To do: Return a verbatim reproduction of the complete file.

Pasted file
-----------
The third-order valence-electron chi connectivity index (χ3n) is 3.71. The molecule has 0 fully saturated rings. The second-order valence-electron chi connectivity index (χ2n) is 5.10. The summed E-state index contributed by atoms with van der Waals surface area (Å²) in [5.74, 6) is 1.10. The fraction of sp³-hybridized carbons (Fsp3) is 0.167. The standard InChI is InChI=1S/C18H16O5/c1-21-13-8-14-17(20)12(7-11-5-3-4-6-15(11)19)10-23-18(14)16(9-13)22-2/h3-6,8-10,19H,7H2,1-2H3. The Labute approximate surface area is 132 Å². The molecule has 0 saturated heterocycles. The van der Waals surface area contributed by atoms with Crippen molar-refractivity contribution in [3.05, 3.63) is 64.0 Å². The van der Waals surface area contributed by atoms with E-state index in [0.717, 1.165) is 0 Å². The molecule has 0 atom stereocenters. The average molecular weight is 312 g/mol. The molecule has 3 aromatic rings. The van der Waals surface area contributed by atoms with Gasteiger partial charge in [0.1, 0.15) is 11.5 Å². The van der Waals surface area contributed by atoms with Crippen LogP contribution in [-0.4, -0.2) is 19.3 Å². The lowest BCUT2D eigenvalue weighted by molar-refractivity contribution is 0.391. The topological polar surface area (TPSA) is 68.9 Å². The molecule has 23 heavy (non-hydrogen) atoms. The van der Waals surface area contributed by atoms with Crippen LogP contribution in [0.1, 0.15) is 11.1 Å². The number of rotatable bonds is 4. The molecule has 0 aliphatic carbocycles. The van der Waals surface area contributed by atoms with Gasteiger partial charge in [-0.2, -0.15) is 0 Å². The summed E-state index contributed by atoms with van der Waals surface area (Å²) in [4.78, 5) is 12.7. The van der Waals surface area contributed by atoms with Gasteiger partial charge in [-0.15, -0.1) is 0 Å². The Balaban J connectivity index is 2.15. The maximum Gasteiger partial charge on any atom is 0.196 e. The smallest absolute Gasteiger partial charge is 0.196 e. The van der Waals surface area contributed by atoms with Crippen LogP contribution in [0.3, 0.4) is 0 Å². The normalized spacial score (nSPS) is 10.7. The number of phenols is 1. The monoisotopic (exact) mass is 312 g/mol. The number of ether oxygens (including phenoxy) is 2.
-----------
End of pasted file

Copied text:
The third-order valence-electron chi connectivity index (χ3n) is 3.71. The molecule has 0 fully saturated rings. The second-order valence-electron chi connectivity index (χ2n) is 5.10. The summed E-state index contributed by atoms with van der Waals surface area (Å²) in [5.74, 6) is 1.10. The fraction of sp³-hybridized carbons (Fsp3) is 0.167. The standard InChI is InChI=1S/C18H16O5/c1-21-13-8-14-17(20)12(7-11-5-3-4-6-15(11)19)10-23-18(14)16(9-13)22-2/h3-6,8-10,19H,7H2,1-2H3. The Labute approximate surface area is 132 Å². The molecule has 0 saturated heterocycles. The van der Waals surface area contributed by atoms with Crippen molar-refractivity contribution in [3.05, 3.63) is 64.0 Å². The van der Waals surface area contributed by atoms with E-state index in [0.717, 1.165) is 0 Å². The molecule has 0 atom stereocenters. The average molecular weight is 312 g/mol. The molecule has 3 aromatic rings. The van der Waals surface area contributed by atoms with Gasteiger partial charge in [0.1, 0.15) is 11.5 Å². The van der Waals surface area contributed by atoms with Crippen LogP contribution in [-0.4, -0.2) is 19.3 Å². The lowest BCUT2D eigenvalue weighted by molar-refractivity contribution is 0.391. The topological polar surface area (TPSA) is 68.9 Å². The molecule has 23 heavy (non-hydrogen) atoms. The van der Waals surface area contributed by atoms with Crippen LogP contribution in [0.1, 0.15) is 11.1 Å². The number of rotatable bonds is 4. The molecule has 0 aliphatic carbocycles. The van der Waals surface area contributed by atoms with Gasteiger partial charge in [-0.2, -0.15) is 0 Å². The summed E-state index contributed by atoms with van der Waals surface area (Å²) in [4.78, 5) is 12.7. The van der Waals surface area contributed by atoms with Gasteiger partial charge in [-0.15, -0.1) is 0 Å². The Balaban J connectivity index is 2.15. The maximum Gasteiger partial charge on any atom is 0.196 e. The smallest absolute Gasteiger partial charge is 0.196 e. The van der Waals surface area contributed by atoms with Crippen LogP contribution in [0.3, 0.4) is 0 Å². The normalized spacial score (nSPS) is 10.7. The number of phenols is 1. The monoisotopic (exact) mass is 312 g/mol. The number of ether oxygens (including phenoxy) is 2.